Featured Research

from universities, journals, and other organizations

New clue to lupus: Failed autoimmune suppression mechanism

Date:
February 3, 2011
Source:
Jackson Laboratory
Summary:
Researchers have identified a regulatory defect that drives lupus. Correcting the defect may represent an effective therapeutic approach to systemic lupus erythematosus-like autoimmune disease, researchers suggest.

Researchers at Dana-Farber Cancer Institute in Cambridge, Mass., in collaboration with Jackson Laboratory scientists, have identified a regulatory defect that drives lupus.

Correcting the defect "may represent an effective therapeutic approach to systemic lupus erythematosus-like autoimmune disease," the researchers state in their research paper, published in the Proceedings of the National Academy of Sciences. The research team was led by Harvey Cantor, M.D., chair of the department of cancer immunology and AIDS at Dana-Farber, in collaboration with the laboratory of Jackson Professor Derry Roopenian, Ph.D.

Autoimmune diseases develop when the immune system, which is supposed to identify and vanquish potentially dangerous infectious agents, instead attacks the individual's own body. Most autoimmune diseases strike specific organs, such as the pancreas in type 1 diabetes. Lupus, however, is a systemic disease in which abnormal antibodies are produced throughout the body, inflaming a variety of tissues and organs, including the skin, heart, lungs, kidneys and brain.

Follicular T helper (TFH) cells fuel B cells to produce antibodies, which can be useful in fighting infections. But in lupus, TFH fuel B cells that produce dangerous antibodies that attack normal tissues (autoantibodies). CD8+ T cells ("killer T cells"), on the other hand, normally attack and destroy only infected cells. Cantor and colleagues discovered that a small, but critically important, population of CD8+ T cells (less than 5 percent), plays a specialized role in protecting from lupus. These so-called CD8+ T regulatory, or Treg, cells are specially equipped to destoy TFH cells, and by doing so, prevent lupus from developing.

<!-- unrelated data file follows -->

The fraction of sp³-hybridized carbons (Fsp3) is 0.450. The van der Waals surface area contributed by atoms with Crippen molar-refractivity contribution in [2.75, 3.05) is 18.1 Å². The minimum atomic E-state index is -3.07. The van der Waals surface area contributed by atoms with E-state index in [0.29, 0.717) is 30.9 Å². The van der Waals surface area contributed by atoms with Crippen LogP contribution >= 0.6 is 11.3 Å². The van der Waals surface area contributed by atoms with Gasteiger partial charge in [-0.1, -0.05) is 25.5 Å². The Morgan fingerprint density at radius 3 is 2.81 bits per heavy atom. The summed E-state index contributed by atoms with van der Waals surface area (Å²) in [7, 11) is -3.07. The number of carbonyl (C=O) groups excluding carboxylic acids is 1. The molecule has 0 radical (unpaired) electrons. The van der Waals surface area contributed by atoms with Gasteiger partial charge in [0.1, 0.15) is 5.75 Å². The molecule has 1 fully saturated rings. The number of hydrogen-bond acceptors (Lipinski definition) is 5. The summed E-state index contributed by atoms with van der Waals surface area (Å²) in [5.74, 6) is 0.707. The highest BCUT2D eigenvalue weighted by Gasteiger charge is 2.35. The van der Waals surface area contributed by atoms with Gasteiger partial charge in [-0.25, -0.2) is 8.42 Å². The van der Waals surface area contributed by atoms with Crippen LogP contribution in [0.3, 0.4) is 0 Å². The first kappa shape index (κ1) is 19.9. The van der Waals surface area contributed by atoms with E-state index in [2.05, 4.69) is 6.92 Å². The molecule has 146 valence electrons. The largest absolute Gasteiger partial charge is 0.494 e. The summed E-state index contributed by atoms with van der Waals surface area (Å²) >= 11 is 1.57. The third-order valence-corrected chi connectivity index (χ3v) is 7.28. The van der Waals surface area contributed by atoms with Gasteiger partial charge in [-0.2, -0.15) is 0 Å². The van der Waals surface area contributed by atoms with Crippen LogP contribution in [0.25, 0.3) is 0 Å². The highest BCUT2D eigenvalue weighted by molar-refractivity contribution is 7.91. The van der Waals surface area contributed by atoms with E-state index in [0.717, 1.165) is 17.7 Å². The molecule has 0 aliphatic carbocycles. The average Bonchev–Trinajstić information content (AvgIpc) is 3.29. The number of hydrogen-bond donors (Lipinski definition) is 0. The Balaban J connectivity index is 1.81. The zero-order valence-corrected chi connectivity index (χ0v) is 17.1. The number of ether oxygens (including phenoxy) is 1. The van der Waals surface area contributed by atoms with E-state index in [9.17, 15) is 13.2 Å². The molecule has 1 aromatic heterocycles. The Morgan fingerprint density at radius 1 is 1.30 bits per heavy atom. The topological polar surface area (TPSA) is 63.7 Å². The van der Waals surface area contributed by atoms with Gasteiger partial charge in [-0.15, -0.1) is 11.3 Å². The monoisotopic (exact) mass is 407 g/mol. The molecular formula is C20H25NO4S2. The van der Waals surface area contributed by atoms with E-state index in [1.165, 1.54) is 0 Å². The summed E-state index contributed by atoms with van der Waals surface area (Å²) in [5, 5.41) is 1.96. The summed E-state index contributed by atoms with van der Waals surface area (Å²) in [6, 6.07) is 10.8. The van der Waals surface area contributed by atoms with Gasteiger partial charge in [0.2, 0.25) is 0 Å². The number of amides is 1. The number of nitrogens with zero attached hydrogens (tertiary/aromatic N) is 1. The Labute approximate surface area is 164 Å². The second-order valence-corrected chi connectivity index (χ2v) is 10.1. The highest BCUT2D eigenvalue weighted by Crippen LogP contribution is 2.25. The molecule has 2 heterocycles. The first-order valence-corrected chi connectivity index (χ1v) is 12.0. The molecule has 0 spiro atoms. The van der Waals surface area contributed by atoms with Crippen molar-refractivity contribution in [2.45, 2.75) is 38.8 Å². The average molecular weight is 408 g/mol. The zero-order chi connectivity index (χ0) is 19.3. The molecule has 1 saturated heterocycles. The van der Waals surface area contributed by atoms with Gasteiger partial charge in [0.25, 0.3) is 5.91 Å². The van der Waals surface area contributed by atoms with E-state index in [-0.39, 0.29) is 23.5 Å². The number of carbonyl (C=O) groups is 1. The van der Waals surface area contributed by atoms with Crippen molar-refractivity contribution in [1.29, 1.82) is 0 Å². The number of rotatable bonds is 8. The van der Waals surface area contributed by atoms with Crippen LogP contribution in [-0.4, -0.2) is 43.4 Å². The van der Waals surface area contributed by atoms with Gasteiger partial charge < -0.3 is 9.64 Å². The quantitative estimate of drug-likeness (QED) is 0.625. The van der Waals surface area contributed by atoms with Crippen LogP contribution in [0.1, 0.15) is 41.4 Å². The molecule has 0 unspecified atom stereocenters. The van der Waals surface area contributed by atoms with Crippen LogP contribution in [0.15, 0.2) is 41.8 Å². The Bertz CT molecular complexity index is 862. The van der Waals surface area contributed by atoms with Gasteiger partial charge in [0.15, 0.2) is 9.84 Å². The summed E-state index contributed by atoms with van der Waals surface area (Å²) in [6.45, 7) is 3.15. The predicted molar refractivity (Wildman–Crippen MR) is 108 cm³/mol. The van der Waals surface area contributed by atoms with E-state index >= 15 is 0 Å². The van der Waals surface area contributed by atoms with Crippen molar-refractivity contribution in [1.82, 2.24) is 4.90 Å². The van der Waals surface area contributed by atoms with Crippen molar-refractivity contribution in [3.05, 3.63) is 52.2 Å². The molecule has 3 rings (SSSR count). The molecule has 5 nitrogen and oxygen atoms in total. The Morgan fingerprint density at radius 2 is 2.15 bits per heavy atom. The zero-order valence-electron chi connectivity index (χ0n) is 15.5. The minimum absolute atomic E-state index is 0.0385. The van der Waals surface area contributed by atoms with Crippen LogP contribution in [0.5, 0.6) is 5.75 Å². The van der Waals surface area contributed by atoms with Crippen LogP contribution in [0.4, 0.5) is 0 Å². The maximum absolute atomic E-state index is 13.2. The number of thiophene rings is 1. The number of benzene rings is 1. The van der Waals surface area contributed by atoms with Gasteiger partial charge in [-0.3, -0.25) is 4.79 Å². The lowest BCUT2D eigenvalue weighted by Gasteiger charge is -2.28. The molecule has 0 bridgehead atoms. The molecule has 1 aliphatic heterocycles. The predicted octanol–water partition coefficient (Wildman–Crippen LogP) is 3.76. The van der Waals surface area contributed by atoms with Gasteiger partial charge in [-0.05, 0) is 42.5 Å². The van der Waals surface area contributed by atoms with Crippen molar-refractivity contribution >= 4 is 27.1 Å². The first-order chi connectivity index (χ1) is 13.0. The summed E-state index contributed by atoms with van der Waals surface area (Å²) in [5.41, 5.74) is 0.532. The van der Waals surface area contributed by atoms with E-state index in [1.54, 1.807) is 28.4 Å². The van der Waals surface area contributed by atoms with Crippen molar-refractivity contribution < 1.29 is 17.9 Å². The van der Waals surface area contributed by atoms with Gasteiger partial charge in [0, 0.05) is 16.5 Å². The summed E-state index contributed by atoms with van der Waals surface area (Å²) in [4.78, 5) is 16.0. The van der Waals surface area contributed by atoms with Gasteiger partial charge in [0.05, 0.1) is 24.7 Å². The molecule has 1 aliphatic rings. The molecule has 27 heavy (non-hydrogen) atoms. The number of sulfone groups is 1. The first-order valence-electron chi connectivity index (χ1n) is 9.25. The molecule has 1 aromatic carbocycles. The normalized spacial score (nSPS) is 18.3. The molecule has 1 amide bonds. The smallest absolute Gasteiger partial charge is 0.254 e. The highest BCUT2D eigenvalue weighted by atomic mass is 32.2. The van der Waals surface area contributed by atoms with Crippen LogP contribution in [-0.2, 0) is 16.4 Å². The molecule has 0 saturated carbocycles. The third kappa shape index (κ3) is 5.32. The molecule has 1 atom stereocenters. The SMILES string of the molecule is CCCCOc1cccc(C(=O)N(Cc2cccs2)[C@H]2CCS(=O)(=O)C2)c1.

Using a mouse model for systemic lupus erythematosus in humans that was originally discovered at 30 years ago by Edwin Murphy at The Jackson Laboratory, the Dana-Farber researchers, working with Roopenian's laboratory, found defects in CD8+ Treg activity.

The new paper, Roopenian explains, is the first to demonstrate the potential breakdown of this suppression mechanism in lupus. "Overcoming this defect," he says, "offers a potential approach prevent lupus."

The Jackson Laboratory is a nonprofit biomedical research institution based in Bar Harbor, Maine. Its mission is to discover the genetic basis for preventing, treating and curing human diseases, and to enable research and education for the global biomedical community.


Story Source:

The above story is based on materials provided by Jackson Laboratory. Note: Materials may be edited for content and length.


Journal Reference:

  1. H.-J. Kim, X. Wang, S. Radfar, T. J. Sproule, D. C. Roopenian, H. Cantor. CD8 T regulatory cells express the Ly49 Class I MHC receptor and are defective in autoimmune prone B6-Yaa mice. Proceedings of the National Academy of Sciences, 2011; 108 (5): 2010 DOI: 10.1073/pnas.1018974108

Cite This Page: